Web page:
During the Depression of the 1930s, newspapers faced a new challenge with declining revenues because of diminished advertising. Several papers closed, some were sold, and others merged with competitors. The same strategies held true for Scripps Howard, the second largest newspaper chain in number of newspaper properties owned. The chain closed one newspaper and sold five other properties. But the Scripps Howard executives went further in their strategic planning by implementing joint operating plans.1
Agreements for joint operation during the 1930s were arranged in Albuquerque (1933), in El Paso (1936), Nashville (1937), and Evansville, 11. (1938). Other efforts to form joint agreements in San Diego and Knoxville during this period were unsuccessful. In all cases these early agreements and proposed arrangements involved current or former Scripps Howard executives. In all instances, Scripps Howardowned papers were in a subordinate market position in circulation with competitors.
By 1933, the Scripps Howard chain had only two of its twenty-four papers in a dominant position in markets.2 Roy Howard, general manager of Scripps Howard, had realized as early as 1922 that all of the company newspapers were losing ground to competitors in circulation. However, implementation of any plan that might change that situation was slow since many of the chain's papers were nevertheless profitable during the prosperous 1920s. But by the onset of the Depression, faced with the potential loss of revenue, Scripps Howard executives had begun working diligently on a plan to preserve their newspaper properties. The plan would involve combining with competitors to form joint agreements, and the Scripps Howard executives would continue to be interested in establishing these agreements.3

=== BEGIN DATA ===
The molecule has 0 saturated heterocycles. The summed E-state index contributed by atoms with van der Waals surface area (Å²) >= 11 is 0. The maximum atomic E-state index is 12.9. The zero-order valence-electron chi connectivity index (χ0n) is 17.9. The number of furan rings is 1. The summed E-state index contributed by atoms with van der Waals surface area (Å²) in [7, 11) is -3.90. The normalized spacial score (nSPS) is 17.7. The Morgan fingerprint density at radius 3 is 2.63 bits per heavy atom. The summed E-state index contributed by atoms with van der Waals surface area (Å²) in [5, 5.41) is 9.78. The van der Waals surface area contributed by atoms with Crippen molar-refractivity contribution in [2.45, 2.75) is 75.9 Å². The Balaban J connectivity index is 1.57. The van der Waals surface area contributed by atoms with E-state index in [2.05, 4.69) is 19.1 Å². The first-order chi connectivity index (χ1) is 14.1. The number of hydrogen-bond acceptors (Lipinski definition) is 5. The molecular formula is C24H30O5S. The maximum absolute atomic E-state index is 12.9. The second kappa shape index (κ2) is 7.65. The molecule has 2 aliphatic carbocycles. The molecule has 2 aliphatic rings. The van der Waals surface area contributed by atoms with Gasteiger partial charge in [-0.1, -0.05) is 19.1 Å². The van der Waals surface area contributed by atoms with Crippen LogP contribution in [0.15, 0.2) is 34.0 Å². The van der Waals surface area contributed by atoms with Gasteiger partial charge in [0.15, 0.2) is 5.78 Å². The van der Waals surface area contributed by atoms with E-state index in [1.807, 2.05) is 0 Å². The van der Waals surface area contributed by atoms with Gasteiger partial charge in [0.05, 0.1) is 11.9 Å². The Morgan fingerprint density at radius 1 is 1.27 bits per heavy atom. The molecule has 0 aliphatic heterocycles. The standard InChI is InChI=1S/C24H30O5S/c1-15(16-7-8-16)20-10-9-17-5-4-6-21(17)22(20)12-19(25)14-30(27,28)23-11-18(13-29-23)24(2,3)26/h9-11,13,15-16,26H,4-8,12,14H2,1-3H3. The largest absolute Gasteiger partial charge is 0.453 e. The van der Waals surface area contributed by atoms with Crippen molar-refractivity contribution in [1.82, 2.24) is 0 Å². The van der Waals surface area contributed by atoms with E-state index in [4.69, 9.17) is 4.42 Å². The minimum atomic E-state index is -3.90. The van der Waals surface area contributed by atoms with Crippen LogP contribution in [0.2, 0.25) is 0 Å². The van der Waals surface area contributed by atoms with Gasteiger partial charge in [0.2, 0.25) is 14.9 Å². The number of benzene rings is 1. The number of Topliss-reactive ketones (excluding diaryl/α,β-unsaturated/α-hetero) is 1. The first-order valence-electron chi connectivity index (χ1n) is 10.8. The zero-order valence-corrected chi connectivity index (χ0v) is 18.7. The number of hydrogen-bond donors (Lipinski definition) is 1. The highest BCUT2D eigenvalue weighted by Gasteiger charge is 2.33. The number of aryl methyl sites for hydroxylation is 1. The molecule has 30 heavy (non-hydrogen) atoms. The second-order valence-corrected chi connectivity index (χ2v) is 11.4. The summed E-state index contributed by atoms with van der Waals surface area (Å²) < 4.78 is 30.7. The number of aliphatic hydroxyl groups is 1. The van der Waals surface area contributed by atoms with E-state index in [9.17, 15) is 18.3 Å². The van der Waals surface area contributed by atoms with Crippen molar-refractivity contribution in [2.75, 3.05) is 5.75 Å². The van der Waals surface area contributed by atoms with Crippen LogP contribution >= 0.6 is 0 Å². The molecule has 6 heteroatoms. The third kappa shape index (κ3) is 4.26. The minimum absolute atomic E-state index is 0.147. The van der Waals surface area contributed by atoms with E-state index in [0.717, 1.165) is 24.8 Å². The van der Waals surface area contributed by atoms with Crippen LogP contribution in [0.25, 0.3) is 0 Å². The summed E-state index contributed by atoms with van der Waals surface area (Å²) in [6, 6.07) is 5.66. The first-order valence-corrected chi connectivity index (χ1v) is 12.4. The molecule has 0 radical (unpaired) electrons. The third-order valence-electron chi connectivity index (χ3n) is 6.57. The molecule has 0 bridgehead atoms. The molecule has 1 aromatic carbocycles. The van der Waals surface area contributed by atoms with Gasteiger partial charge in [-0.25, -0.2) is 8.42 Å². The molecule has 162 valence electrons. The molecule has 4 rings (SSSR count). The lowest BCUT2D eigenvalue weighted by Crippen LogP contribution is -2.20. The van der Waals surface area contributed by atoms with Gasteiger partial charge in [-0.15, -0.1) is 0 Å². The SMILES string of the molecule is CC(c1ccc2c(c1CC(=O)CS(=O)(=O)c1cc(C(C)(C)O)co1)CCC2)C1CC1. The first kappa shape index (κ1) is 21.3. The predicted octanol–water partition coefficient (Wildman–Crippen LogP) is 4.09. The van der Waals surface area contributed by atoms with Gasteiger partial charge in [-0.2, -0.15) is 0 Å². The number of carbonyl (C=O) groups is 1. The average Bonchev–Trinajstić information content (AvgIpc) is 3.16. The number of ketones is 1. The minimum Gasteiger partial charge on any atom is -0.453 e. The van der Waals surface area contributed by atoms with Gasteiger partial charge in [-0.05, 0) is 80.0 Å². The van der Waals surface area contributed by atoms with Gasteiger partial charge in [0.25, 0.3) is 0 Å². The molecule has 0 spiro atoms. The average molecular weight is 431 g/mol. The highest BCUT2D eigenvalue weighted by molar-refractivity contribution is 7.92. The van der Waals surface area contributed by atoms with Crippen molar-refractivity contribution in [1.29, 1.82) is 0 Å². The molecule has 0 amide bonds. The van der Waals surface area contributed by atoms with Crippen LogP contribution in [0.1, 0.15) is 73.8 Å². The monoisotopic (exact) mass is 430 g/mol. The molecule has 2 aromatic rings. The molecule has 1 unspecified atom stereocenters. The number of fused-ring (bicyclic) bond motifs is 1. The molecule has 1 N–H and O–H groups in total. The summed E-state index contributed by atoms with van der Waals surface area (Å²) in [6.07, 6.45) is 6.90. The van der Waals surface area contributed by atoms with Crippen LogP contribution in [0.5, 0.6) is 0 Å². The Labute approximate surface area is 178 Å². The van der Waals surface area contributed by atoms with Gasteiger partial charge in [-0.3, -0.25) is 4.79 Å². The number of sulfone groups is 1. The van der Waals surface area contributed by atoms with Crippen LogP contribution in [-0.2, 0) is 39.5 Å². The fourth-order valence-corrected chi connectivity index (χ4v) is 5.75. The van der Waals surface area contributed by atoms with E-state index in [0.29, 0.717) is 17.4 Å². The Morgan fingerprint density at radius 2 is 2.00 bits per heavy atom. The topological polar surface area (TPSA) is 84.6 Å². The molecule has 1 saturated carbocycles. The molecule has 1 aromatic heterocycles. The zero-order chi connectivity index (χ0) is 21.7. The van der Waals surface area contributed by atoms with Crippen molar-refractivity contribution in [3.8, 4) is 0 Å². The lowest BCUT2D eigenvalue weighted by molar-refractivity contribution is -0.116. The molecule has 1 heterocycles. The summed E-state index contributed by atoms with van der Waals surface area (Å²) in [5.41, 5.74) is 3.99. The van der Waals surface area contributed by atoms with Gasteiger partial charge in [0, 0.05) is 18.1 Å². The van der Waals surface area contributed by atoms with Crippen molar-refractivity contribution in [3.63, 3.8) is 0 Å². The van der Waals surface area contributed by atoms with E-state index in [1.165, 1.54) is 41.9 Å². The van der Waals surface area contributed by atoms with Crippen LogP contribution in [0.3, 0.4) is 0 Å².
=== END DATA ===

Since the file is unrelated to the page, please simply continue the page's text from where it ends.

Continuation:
Most histories about media in the 1930s focuse on the print press relationship with radio and press coverage of the Depression; little historical research has looked at media concentration or economic performance during the decade. This article examines the development and negotiation process of the early agreements Scripps Howard made with competitors, in order to assess the historical incentive and motivations for forming the agreements and to gain a greater understanding of Scripps Howard's operations.4
Newspaper failure during the Depression was not just a concern but reality. Between 1928 and 1933, the number of weeklies in the U.S. declined by almost 1,000, and daily newspapers decreased by fifty.5 The Scripps Howard chain completed three joint operating agreements and attempted two more in an attempt to protect its properties from the impact of the Depression.6
As economic tribulations swept the nation, newspaper circulation plummeted. The loss affected revenue from both circulation and advertising. Fewer readers meant that merchants paid less for advertising space. Between October 1931 and October 1932, for example, Scripps Howard newspapers in Albuquerque, El Paso, and Evansville, where agreements would eventually be formed, were heavy losers of advertising revenue to competitors. In Albuquerque the Scripps Howard-owned Tribune experienced a loss of 26.6 percent in advertising revenue, compared to a 15.3 percent loss by the competing Albuquerque Journal; in El Paso the Scripps Howard-owned Herald Post lost 37.5 percent, compared to a loss of 6.9 percent by the competing El Paso Times; and in Evansville, the Scripps Howard-owned Press posted a loss of 38.2 percent while the competing Evansville Courier lost 29.8 percent and the Evansville Journal lost 35.5 percent. Thus, in all of these markets, Scripps Howard papers were losing advertising at a greater rate than competitors.7
The economic conditions of the Depression were not the only cause for advertising loss. The new mass medium, radio, also affected the economics of newspaper publishing. From 1929 to 1939, newspaper advertising revenue fell 45 percent, while radio advertising revenue doubled. …